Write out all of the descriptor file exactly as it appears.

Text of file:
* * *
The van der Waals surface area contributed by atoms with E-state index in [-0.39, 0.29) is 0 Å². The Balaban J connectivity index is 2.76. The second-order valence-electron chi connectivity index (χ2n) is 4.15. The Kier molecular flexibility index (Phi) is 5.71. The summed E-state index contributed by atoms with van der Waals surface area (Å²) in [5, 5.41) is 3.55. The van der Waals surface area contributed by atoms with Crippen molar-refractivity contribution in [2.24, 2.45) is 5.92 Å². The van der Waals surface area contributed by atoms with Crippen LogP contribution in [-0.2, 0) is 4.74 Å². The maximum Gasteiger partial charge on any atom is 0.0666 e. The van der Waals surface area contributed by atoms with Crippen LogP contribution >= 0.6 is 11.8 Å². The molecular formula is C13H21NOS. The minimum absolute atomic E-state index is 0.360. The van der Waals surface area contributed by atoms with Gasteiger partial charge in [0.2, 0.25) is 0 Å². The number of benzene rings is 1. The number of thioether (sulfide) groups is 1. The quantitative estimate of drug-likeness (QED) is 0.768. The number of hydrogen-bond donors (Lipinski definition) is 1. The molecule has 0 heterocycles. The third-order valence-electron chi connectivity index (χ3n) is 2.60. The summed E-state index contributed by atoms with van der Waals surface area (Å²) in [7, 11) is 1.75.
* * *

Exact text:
The van der Waals surface area contributed by atoms with E-state index in [-0.39, 0.29) is 0 Å². The Balaban J connectivity index is 2.76. The second-order valence-electron chi connectivity index (χ2n) is 4.15. The Kier molecular flexibility index (Phi) is 5.71. The summed E-state index contributed by atoms with van der Waals surface area (Å²) in [5, 5.41) is 3.55. The van der Waals surface area contributed by atoms with Crippen molar-refractivity contribution in [2.24, 2.45) is 5.92 Å². The van der Waals surface area contributed by atoms with Crippen LogP contribution in [-0.2, 0) is 4.74 Å². The maximum Gasteiger partial charge on any atom is 0.0666 e. The van der Waals surface area contributed by atoms with Crippen LogP contribution >= 0.6 is 11.8 Å². The molecular formula is C13H21NOS. The minimum absolute atomic E-state index is 0.360. The van der Waals surface area contributed by atoms with Gasteiger partial charge in [0.2, 0.25) is 0 Å². The number of benzene rings is 1. The number of thioether (sulfide) groups is 1. The quantitative estimate of drug-likeness (QED) is 0.768. The number of hydrogen-bond donors (Lipinski definition) is 1. The molecule has 0 heterocycles. The third-order valence-electron chi connectivity index (χ3n) is 2.60. The summed E-state index contributed by atoms with van der Waals surface area (Å²) in [7, 11) is 1.75.